This application claims priority based on parent application Ser. No. 09/675,261, entitled “EXTENSION FOR A DYNAMIC FEEDBACK PROTOCOL” by Douglas Gourlay, filed on Sep. 28, 2000 new patent U.S. Pat. No. 6,820,123.

BACKGROUND OF THE INVENTION

1. Field of the Invention

The present invention relates to the field of network communications. More specifically, the present invention relates to extending the information provided to a Server Load Balancer via a dynamic feedback protocol in order to provide more efficient load balancing.

2. The Background

Server load balancing devices (SLBs) are commonly used in computer networks to distribute a load among multiple servers. The Dynamic Feedback Protocol (DFP) was created to permit monitoring of the individual servers' loads and communication of the current loads to the SLB so that the SLB could evenly distribute a load among the multiple servers.

In DFP, a vector is created by each server, the vector containing the current total server load. This vector is then communicated via the semi-secure DFP to the SLB. Thus, under high traffic conditions, an SLB can remove busy servers from the pool of available servers.

One major drawback, however, of this system is that it limits the SLB to performing rather simplistic load balancing. By communicating only the total server load to the SLB, the SLB really only has three choices as to how to handle a busy server: it can stop sending it traffic entirely, it can (more drastically) send all traffic back to its origin until the server is freed up, or it can reduce the overall load sent to the server.

What is needed is a solution which permits an SLB to perform more complex, and more efficient, load balancing than was available in the prior art.

SUMMARY OF THE INVENTION

More effective load balancing by a Server Load Balancer may be achieved by implementing extended Server Load Balancing information in a server. The extended Server Load Balancing information includes a special listing of “hot” objects, or objects that have been designated for special handling by the Server Load Balancer. In order to determine which objects on a server are “hot” at any particular point in time, the available throughput for the server is determined. This is then multiplied by a “hotness” percentage, resulting in an Object Threshold Value (OTV). Each of N objects is then assigned an Object Request Value (ORV), the N objects determined by taking the N objects utilizing the most bandwidth. The ORVs are then compared with the OTV, and any of the objects whose ORV exceeds the OTV are labeled as “hot”. Finally, information on the “hot” objects is communicated to the Server Load Balancer (SLB) for special handling.

BRIEF DESCRIPTION OF THE DRAWINGS

FIG. 1 is a flow diagram illustrating a method for providing extended Server Load Balancing information on a server in accordance with a specific embodiment of the present invention.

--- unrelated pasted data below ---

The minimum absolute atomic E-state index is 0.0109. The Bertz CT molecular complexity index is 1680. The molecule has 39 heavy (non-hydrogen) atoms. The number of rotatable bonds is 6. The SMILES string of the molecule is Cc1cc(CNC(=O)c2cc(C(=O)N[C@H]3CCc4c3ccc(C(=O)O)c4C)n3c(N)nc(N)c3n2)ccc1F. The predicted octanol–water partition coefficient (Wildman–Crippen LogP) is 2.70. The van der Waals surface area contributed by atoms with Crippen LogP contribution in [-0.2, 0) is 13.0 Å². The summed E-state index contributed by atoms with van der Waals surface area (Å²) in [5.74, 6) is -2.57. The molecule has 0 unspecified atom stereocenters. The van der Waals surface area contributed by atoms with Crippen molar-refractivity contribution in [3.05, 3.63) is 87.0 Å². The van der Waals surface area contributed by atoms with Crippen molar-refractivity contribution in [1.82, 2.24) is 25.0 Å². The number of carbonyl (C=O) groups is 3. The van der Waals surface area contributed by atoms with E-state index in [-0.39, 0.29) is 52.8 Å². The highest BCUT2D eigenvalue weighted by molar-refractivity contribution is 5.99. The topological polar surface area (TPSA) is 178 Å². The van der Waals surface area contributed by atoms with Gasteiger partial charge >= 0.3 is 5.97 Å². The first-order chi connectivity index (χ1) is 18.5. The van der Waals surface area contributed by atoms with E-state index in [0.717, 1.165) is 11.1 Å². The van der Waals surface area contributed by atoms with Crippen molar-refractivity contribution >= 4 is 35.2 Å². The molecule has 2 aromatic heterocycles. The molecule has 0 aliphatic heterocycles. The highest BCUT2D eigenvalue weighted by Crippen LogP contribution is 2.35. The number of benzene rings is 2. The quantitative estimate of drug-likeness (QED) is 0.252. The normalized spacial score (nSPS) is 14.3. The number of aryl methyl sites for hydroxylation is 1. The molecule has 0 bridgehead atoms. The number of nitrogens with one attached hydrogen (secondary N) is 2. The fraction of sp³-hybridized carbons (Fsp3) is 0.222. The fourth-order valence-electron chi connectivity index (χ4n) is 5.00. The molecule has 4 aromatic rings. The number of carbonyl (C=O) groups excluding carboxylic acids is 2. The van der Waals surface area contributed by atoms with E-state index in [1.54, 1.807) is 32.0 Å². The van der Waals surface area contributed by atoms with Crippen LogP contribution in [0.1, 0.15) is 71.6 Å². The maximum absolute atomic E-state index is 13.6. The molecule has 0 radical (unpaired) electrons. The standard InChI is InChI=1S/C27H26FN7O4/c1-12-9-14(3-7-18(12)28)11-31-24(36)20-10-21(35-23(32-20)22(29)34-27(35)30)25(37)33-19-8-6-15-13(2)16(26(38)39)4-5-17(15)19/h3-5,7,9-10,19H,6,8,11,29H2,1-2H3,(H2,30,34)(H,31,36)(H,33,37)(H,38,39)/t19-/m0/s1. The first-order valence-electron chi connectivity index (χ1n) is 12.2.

FIG. 2 is an example of a log file in accordance with a specific embodiment of the present invention

FIG. 3 is a diagram illustrating the results of parsing a log file in accordance with a specific embodiment of the present invention.

FIG. 4 is a block diagram illustrating an apparatus for providing extended Server Load Balancing information on a server in accordance with a specific embodiment of the present invention.

DETAILED DESCRIPTION OF A PREFERRED EMBODIMENT

In the following description, a preferred embodiment of the invention is described with regard to preferred process steps and data structures. However, those skilled in the art will recognize, after perusal of this application, that embodiments of the invention may be implemented using at least one general purpose computer operating under program control and/or using a program storage device, and that modification of the general purpose computer to implement the components, process steps, and/or data structures described herein would not require undue invention.

In accordance with a specific embodiment of the present invention, the components, process steps, and/or data structures are implemented using software. This implementation is not intended to be limiting in any way. Different implementations may be used and may include other types of operating systems, computing platforms, and/or computer programs. In addition, those of ordinary skill in the art will readily recognize that devices of a less general purpose nature, such as hardwired devices, devices relying on FPGA (field programmable gate array) or ASIC (application specific integrated circuit) technology, or the like, may also be used without departing from the scope and spirit of the inventive concepts disclosed herewith.

The present invention measures and communicates how much of the free resources individual objects utilize, thus allowing a SLB to balance resources on a per object basis. By looking at the overall performance capacity of a server and examining the percentage of remaining resources that are being consumed by the top N objects, certain objects may then be labeled as “hot” and handled by the SLB to help remedy traffic concerns.